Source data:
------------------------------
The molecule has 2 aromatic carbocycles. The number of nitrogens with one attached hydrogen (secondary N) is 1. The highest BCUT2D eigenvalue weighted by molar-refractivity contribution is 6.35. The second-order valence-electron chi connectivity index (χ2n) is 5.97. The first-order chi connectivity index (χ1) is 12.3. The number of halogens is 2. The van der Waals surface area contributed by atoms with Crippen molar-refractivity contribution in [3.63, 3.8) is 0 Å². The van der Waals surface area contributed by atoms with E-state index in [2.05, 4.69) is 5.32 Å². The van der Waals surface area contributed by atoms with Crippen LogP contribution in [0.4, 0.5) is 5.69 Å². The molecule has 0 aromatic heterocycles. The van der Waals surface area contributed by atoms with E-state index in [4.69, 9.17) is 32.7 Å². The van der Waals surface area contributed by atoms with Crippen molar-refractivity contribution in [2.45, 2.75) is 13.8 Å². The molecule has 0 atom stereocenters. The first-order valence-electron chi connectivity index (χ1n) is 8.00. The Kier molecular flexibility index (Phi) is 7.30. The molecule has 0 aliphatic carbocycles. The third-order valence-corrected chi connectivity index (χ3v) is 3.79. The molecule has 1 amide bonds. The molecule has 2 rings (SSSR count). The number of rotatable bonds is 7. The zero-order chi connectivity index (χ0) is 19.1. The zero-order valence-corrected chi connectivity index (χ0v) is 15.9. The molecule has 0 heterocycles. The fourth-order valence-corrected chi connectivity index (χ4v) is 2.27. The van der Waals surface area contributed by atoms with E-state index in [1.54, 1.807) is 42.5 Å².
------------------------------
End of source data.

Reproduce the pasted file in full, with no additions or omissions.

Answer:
The molecule has 2 aromatic carbocycles. The number of nitrogens with one attached hydrogen (secondary N) is 1. The highest BCUT2D eigenvalue weighted by molar-refractivity contribution is 6.35. The second-order valence-electron chi connectivity index (χ2n) is 5.97. The first-order chi connectivity index (χ1) is 12.3. The number of halogens is 2. The van der Waals surface area contributed by atoms with Crippen molar-refractivity contribution in [3.63, 3.8) is 0 Å². The van der Waals surface area contributed by atoms with E-state index in [2.05, 4.69) is 5.32 Å². The van der Waals surface area contributed by atoms with Crippen LogP contribution in [0.4, 0.5) is 5.69 Å². The molecule has 0 aromatic heterocycles. The van der Waals surface area contributed by atoms with E-state index in [4.69, 9.17) is 32.7 Å². The van der Waals surface area contributed by atoms with Crippen molar-refractivity contribution in [2.45, 2.75) is 13.8 Å². The molecule has 0 atom stereocenters. The first-order valence-electron chi connectivity index (χ1n) is 8.00. The Kier molecular flexibility index (Phi) is 7.30. The molecule has 0 aliphatic carbocycles. The third-order valence-corrected chi connectivity index (χ3v) is 3.79. The molecule has 1 amide bonds. The molecule has 2 rings (SSSR count). The number of rotatable bonds is 7. The zero-order chi connectivity index (χ0) is 19.1. The zero-order valence-corrected chi connectivity index (χ0v) is 15.9. The molecule has 0 heterocycles. The fourth-order valence-corrected chi connectivity index (χ4v) is 2.27. The van der Waals surface area contributed by atoms with E-state index in [1.54, 1.807) is 42.5 Å².